I Used My Attention and Hearing Impairments to Make Musical Art

By: Pippa Kelmenson

When I was in college, someone surprisingly asked me if my attention and hearing impairments had ever benefitted me in any way. Insulted, I angrily replied, “Obviously not—they’re called deficits for a reason.” Although I refused to see it at the time, I later realized that my interests in electronic compositions and rhythmic patterns relied on the transformation of phrases I heard as a result of my own wavering concentration. Rather than tune out the challenges of being a drummer and an electronic musician with attention deficit disorder and a hearing impairment, I decided to confront them head on and focus on how I could use my adversity for the benefit of my work. It is this dichotomy between hearing as passive reception and listening as active concentration that informs my music.

My sound art and electronic music explore the physical phenomena of sound and human auditory perception. I am mesmerized by psychoacoustics and find myself constantly questioning whether concentration is enough to distinguish the origin of each sonic element. To emphasize the necessity of focus drumming requires, my work strives to accentuate not only the ear as a musical instrument, but also the innate correlation between the machinery of the human body and rhythm.

I am beyond fascinated with the body. When I read Maryanne Amacher’s Psychoacoustic Phenomena in Musical Composition, I felt like a nerdy version of Lindsay Lohan’s character in Freaky Friday when she realizes her similarity to her on-screen mom Jamie Lee Curtis after they switch bodies.

“It is this dichotomy between hearing as passive reception and listening as active concentration that informs my music.”

Amacher writes, “That my ‘ears were emitting sounds’ as well as receiving them . . . was incredible to me, a totally unique amazing experience at the time!” This transformed my idea of the ear as a submissive receiver into a vital, active instrument. It responds to sound information as well as actively amplifying its own. I often use the acoustic impression of low frequency binaural beats and high-pitched, dynamic tones from the ear canal to evoke a particularization of rhythm. The sonic intervals of sweeping, intricately overlapping sound patterns are heard and felt in a rhythmic resonance throughout the body. Not only does this bring attention to the sounds and their polyrhythms, but it also evokes an internal bodily response that the listener is forced to confront.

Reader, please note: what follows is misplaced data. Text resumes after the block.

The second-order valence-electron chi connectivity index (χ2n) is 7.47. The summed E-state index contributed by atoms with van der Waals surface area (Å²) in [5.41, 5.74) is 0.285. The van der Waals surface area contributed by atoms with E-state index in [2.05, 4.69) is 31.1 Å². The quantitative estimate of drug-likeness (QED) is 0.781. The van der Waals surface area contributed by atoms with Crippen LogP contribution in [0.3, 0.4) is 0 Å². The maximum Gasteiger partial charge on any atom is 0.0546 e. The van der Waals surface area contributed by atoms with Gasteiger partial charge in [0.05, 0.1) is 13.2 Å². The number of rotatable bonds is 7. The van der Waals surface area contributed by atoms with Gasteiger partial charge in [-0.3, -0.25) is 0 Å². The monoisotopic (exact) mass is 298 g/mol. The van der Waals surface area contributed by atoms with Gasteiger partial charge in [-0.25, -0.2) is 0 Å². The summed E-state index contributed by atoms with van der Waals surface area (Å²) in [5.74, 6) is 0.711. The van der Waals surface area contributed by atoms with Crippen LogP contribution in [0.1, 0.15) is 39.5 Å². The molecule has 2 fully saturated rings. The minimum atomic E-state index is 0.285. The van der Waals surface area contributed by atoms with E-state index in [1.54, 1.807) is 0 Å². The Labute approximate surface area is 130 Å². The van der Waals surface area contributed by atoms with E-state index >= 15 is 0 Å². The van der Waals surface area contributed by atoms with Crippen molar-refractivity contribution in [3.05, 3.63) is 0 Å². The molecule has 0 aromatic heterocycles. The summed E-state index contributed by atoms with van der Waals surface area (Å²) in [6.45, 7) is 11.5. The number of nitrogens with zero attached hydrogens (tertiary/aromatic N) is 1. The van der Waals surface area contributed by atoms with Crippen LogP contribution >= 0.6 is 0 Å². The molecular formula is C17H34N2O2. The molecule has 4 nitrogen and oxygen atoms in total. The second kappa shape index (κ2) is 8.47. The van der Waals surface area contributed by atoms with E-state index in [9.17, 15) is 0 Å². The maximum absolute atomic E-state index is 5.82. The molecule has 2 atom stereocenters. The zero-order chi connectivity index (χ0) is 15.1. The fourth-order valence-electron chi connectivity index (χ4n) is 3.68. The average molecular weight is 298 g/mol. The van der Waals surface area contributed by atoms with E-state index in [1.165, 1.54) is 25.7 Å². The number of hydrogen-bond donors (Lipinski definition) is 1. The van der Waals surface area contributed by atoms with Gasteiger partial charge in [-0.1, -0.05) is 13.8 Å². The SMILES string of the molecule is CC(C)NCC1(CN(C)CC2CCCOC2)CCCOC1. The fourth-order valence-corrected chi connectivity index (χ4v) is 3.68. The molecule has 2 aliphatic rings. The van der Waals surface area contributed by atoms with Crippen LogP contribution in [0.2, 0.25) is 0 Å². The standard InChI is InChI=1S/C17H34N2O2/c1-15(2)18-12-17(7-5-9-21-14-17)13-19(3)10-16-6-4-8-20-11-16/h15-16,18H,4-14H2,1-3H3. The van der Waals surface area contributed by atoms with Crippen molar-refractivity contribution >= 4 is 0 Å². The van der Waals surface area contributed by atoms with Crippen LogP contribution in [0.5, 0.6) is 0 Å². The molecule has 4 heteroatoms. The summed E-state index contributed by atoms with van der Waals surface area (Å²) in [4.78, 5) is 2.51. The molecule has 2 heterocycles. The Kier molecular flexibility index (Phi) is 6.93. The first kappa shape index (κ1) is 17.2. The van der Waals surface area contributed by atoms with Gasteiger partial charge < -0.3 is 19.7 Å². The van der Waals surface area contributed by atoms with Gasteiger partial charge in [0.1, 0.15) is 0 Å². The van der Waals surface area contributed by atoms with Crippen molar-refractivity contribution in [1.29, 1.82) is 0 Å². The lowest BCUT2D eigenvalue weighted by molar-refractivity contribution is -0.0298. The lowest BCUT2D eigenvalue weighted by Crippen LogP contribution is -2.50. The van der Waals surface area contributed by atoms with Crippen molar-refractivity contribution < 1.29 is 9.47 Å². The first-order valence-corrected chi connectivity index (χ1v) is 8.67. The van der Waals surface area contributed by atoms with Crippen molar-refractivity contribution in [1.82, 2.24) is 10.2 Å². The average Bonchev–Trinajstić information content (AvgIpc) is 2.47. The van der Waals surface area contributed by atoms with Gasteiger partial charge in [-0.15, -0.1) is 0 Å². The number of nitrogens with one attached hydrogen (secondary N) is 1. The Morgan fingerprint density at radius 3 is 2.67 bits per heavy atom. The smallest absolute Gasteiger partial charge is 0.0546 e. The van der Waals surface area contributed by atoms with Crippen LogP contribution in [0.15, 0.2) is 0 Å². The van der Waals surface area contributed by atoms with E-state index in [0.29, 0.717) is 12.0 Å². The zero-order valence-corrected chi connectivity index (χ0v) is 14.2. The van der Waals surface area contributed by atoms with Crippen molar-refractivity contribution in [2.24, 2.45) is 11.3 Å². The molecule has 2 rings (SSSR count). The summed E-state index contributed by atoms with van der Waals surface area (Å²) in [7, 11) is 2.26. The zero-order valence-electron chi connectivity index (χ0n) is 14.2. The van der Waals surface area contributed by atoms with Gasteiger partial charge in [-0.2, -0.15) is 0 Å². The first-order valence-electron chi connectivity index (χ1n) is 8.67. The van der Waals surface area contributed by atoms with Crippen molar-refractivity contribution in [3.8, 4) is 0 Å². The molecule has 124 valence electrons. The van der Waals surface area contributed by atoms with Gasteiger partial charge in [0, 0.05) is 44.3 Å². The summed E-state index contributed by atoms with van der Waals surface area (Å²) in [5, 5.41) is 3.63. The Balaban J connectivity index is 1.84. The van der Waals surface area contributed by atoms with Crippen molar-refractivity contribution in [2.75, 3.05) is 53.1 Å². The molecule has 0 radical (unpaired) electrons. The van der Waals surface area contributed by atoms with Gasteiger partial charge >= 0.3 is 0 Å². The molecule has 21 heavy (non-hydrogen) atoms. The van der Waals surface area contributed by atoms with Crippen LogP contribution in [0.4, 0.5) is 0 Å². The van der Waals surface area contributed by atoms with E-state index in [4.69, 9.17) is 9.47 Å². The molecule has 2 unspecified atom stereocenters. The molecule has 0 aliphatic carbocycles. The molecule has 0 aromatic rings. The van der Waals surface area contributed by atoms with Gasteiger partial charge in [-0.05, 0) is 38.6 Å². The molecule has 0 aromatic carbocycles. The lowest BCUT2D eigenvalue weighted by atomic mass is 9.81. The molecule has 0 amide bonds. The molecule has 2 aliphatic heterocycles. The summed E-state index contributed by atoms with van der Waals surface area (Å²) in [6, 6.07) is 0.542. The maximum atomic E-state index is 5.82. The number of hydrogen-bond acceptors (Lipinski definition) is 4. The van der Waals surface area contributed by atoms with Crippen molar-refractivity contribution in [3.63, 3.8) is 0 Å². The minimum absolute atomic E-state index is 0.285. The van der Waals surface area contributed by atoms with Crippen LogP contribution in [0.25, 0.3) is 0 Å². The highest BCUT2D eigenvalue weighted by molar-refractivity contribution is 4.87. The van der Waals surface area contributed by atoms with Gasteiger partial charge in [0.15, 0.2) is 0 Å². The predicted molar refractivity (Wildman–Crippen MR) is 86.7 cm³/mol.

In the past, I have created analog electronics that transmit the waves of the brain and heart into rhythm. I used these when performing live. For the first part of my senior thesis in the electronic music department at Bard College, I built a larger-than-life ear canal that emits ear-related tones in a sound installation. I recently executed the second part of my senior thesis as a performance including all original compositions that further investigate the internal perception of sound, by surveying auditory and rhythmic illusions.

“This transformed my idea of the ear as a submissive receiver into a vital, active instrument. It responds to sound information as well as actively amplifying its own.”

By utilizing sound as both a form of art and as a medium, these immersive installations and performances benefit from sonic distraction to investigate the body as an instrument and listening device.

One thing each of my works includes is the trope of attention and hearing, both lost and retrieved, as if the listener must reassemble a strayed train of thought.

This article was featured in the Nepotism issue of Tom Tom. Purchase it online. 

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